Meanwhile, cryptocurrency and ICO scams might have a hard time after the update, but that doesn’t necessarily mean Facebook won’t have any of those. In fact several cryptocurrency and ICO scams were still able to get through, ironically, even after the ban on cryptocurrency ads.

 

What Changed Their Mind?

Facebook wasn’t so clear about the reason for partially lifting the ban on crypto-related ads. People have their own views and offer some explanation as to why this is the case.

Missing Out On Revenue. At times, Facebook is more worried about optics then revenue. This isn’t necessarily a bad thing but when it comes to crypto, Facebook has constantly missed the boat. This is evident when Facebook took a massive hit in market value recently. One of the main reasons for the price dip is the lack of awareness in its underlying technology; censoring out everything crypto-related from their platform could only serve to aggravate the situation. By encouraging users to learn more about the cryptocurrency through ads and meaningful social interaction, they might as well rack up huge profits along the way.

Facebook’s Launching Its Exploratory Blockchain Group. For a tech company this huge, it’s not difficult to imagine Facebook having its own native currency in the near future. Their announcement about the launching of an exploratory blockchain group has led to some rumours about their future involvement in the cryptocurrency space. If true, then this could mean adoption on a massive scale with its two billion plus users worldwide.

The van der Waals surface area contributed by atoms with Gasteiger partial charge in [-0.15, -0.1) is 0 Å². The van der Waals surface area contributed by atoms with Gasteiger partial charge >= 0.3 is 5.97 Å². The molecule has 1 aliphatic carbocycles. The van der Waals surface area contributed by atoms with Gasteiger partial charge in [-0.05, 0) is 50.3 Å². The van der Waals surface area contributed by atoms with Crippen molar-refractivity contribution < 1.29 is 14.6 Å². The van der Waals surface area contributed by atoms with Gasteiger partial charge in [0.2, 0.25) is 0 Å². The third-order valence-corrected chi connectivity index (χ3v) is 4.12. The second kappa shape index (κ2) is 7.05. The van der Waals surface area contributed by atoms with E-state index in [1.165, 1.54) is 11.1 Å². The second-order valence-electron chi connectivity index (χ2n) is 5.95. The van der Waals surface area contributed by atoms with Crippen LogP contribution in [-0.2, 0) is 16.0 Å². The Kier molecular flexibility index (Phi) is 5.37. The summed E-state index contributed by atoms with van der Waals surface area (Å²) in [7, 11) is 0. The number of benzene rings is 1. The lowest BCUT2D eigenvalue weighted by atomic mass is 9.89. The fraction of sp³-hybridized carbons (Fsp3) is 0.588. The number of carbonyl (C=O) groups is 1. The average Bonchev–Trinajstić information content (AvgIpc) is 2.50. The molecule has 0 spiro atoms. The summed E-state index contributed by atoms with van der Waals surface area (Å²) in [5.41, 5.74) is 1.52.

Conclusion

Facebook’s decision to lift the ban on crypto-related ads is a statement on cryptocurrency’s future utility as a store of value, or even as a medium of exchange. There’s no denying that cryptocurrency and blockchain technology has become a major force in shaping our current financial system. They might, as well, be a part of it instead of closing doors on an opportunity which could probably give them a decisive edge along the way.

If you’d like to know more about cryptocurrency, blockchain and minning, you can pick up the Living Book HERE

How to Spot a Cryptocurrency Scam

Whenever you see red flags, it’s best to stay away and not get involved. How do you detect so-called red flags? Most often than not, it’s a gut feeling that something is not right or something is off. That’s all great, you might say, but what if you don’t have very good intuition. If that’s the case we’ve put together a list of signs you can watch out for. 

Exaggerated claims or guaranteed payouts. Unfortunately, there’s no such thing as a “guaranteed” payout in most kinds of investments. There’s always the risk of losing. In fact, out of every 10 trades, only one or two of them turn out to be winners. Some investors do get lucky, but they account for less than 1% of the population. To put into perspective, if someone assures you of winning the lottery, you’re pretty sure the game is rigged or the person is a scammer.